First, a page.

Tokyo has been mythologized in varied ways from without – a city of electrified neon excess, of constant movement, of individuals toiling tirelessly, head down minding their own business as they move between work and home. THE TOKYO NIGHT SKY IS ALWAYS THE DENSEST SHADE OF BLUE captures some of these notions, but it is a refreshingly homegrown perspective from which the city ‘s character is eschewed.
It also weaves the tale of two individuals with strident characteristics whom circumstance would push toward one other in something like a romantic entanglement. Mika (Shizuka Ishibashi) works as a nurse, as well as part time at a hostess bar, and holds a dour outlook on life, which seems to be informed by her upbringing. She is a mainly solitary figure whose point of view we often learn via internal monologues. Otherwise, her conversations often veer toward the subject of death. Shinji (Sosuke Ikematsu) works in construction. He is jovial toward his peers and, with vision out of one eye impaired, seems afflicted with a form of autism. His conversation is stilted and then comes tumbling out, often harping on a point passionately though it may be of little concern to his peers. The pair’s quirks make the forging of a new relationship a challenge, not to mention daily life in Tokyo particularly burdensome. Yet unlike in other tales of individuals struggling against the grain, Ishii’s rendering suggests that Mika and Shinji do in fact do a good job of blending in. They do not make a scene, save for Shinji’s stream of conscious utterances that occasionally stir the ire of the more alpha male type among his construction site colleagues, and if not for our look at their inner thoughts, they seem adept at getting by and sustaining themselves in Tokyo’s disinterested landscape. Yet this does not mean happiness figures into the equation of adapting to the codes of being young and alone there. It lends to the suggestion of some woeful realities facing a young generation of workers in this major city. The pair’s push and pull toward each other navigates a path that speaks volumes on the preoccupations of a generation: grim worldwide statistics being the click of a smartphone button away, while death is an entity forever looming near that can strike at any moment.
Yuya Ishii, the director whose previous film was the meticulously told The Great Passage, unspools his latest feature with nearly as much patience, though in a far more cryptic nature, standing in firm defiance of the notion that for a story to be powerful, things must constantly be happening. No doubt owing to its source material, a collection of poems by young Kobe-based writer Tahi Saihate. Some characters we meet make the briefest of impressions, a young man for instance, quietly enduring the noise from a party held next door by one of Shiji’s colleagues from the Philippines. At times ponderings take the form of roughly drawn animated sequences.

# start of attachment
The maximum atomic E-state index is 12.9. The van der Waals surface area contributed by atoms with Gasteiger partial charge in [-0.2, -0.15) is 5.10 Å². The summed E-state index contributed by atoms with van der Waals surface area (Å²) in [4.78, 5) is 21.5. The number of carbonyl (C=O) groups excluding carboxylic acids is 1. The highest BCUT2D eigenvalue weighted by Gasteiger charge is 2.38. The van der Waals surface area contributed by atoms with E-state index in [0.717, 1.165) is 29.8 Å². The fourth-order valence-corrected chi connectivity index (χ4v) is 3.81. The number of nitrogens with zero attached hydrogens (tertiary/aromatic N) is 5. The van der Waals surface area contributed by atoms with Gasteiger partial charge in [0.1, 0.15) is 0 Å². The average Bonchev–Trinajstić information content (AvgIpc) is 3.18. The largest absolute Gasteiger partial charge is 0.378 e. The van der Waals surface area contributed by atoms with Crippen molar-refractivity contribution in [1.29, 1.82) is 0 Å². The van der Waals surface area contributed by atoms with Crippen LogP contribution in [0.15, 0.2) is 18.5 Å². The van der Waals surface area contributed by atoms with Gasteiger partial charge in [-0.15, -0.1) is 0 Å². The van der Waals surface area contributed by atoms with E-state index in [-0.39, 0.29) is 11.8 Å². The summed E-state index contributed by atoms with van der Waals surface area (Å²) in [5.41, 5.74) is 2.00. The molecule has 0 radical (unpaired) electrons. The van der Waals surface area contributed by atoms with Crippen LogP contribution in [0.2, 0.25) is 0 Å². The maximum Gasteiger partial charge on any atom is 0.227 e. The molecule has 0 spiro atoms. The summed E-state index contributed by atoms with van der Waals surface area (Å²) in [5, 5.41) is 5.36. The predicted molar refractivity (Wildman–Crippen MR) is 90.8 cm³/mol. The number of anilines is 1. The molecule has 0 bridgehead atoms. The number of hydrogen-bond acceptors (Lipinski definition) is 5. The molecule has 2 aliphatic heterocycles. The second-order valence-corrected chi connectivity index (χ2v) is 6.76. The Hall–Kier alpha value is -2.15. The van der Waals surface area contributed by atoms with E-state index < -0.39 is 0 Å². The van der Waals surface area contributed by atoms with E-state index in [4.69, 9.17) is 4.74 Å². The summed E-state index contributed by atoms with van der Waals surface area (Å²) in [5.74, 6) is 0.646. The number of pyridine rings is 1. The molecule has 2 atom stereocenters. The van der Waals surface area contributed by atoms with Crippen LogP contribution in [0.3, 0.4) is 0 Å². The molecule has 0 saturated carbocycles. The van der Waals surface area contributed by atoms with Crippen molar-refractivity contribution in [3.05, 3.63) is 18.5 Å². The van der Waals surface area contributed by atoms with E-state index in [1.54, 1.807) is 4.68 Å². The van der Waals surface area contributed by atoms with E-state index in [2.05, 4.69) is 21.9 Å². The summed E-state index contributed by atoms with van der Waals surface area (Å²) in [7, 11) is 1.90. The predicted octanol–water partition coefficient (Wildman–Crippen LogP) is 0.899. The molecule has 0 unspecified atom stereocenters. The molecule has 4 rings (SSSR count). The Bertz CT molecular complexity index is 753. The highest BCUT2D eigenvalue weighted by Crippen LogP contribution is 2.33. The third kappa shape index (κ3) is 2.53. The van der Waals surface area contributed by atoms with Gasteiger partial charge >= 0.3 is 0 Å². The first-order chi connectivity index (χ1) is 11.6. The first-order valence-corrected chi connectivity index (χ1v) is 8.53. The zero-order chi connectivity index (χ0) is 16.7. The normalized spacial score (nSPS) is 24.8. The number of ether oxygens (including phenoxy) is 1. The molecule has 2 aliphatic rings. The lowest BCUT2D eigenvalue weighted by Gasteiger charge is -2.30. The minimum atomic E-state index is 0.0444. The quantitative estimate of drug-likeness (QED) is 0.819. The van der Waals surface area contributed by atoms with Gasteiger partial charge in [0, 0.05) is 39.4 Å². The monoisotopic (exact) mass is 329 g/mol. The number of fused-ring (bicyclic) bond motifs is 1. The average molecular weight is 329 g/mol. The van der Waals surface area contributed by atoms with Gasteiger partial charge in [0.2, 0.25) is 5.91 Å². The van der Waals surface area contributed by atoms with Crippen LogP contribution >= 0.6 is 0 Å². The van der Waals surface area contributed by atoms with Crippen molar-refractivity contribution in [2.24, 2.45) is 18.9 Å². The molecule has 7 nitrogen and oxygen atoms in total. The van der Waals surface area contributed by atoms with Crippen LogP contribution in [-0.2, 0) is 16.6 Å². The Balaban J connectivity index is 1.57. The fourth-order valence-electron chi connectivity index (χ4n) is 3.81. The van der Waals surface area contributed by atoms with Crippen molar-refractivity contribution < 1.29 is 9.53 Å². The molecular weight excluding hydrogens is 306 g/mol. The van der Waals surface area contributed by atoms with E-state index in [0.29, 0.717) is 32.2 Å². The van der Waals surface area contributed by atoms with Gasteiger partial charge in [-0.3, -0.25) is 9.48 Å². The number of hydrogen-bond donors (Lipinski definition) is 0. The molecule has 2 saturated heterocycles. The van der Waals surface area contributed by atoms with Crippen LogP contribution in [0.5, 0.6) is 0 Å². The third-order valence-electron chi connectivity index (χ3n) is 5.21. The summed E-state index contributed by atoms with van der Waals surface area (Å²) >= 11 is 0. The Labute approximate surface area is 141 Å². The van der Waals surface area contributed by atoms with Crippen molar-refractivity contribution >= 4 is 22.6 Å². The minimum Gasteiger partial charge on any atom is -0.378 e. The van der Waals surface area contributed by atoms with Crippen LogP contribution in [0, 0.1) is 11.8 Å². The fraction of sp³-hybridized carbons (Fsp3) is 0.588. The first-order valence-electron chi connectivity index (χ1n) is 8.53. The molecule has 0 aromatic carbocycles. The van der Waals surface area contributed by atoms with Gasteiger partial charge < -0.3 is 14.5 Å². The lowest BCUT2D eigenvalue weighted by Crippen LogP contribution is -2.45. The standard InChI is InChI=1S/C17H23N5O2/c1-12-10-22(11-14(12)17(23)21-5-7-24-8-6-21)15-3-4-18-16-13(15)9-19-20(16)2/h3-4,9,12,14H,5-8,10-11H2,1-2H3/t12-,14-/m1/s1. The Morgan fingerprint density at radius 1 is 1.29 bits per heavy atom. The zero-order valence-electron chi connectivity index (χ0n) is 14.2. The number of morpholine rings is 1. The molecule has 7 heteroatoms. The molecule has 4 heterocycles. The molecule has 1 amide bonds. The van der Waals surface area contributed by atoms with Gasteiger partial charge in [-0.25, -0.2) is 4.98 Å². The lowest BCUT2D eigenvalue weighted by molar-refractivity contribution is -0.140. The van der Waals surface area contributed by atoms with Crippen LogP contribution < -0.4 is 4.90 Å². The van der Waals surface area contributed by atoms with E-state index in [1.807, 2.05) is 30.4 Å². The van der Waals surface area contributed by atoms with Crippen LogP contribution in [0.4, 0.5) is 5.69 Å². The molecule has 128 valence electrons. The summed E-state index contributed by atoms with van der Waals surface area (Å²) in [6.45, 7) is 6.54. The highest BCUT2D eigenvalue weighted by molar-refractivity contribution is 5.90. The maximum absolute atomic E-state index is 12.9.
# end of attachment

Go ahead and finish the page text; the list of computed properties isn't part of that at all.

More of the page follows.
It is not so much a drudgery as it is a piercing sense of isolation among throngs of people passing through. Yet a quiet beauty occasionally bleeds through, colored by washes of that titular shade of blue. Along with these swatches of color, music imbues plain scenes with a magical aura as Ishii switches between a handful of mood-setting scores. There is also a cleverly inserted catchy mantra played by a street performer, at times supporting a cynical outlook but also lending itself to moments that suggest hope for the protagonists. And Mirraz’s ‘New World’ is an unusually well-suited end credit song, with the 100 words per minute vocals matching Shinji‘s the protagonists’ verbal jousts.
Ishibashi and Ikematsu’s portrayal of Mika and Shinji, respectively, are nuanced and compelling. Relative newcomer Ishibashi thoroughly and completely channels Mika’s resolute independence. It is a particular pleasure to see the hardworking Ikematsu, who can be seen in numerous Japanese films playing cool customer and problem solver archetypes, here embodying Shinji’s fragile psyche.
For those who have fallen under the spell of a particular magic created by Asian films telling the story of loners drawn together – Last Life In The Universe, On The Castaways On The Moon come instantly to mind – not to mention the stylized portrayal of Tokyo found in Lost In Translation, THE TOKYO NIGHT SKY IS ALWAYS THE DENSEST SHADE OF BLUE is essential viewing.
THE TOKYO NIGHT SKY IS ALWAYS THE DENSEST SHADE OF BLUE is being shown as part of the Japan Cuts Festival of New Japanese Film at The Japan Society on Friday, July 14 at 8:30 pm. Click here for more information and to buy tickets.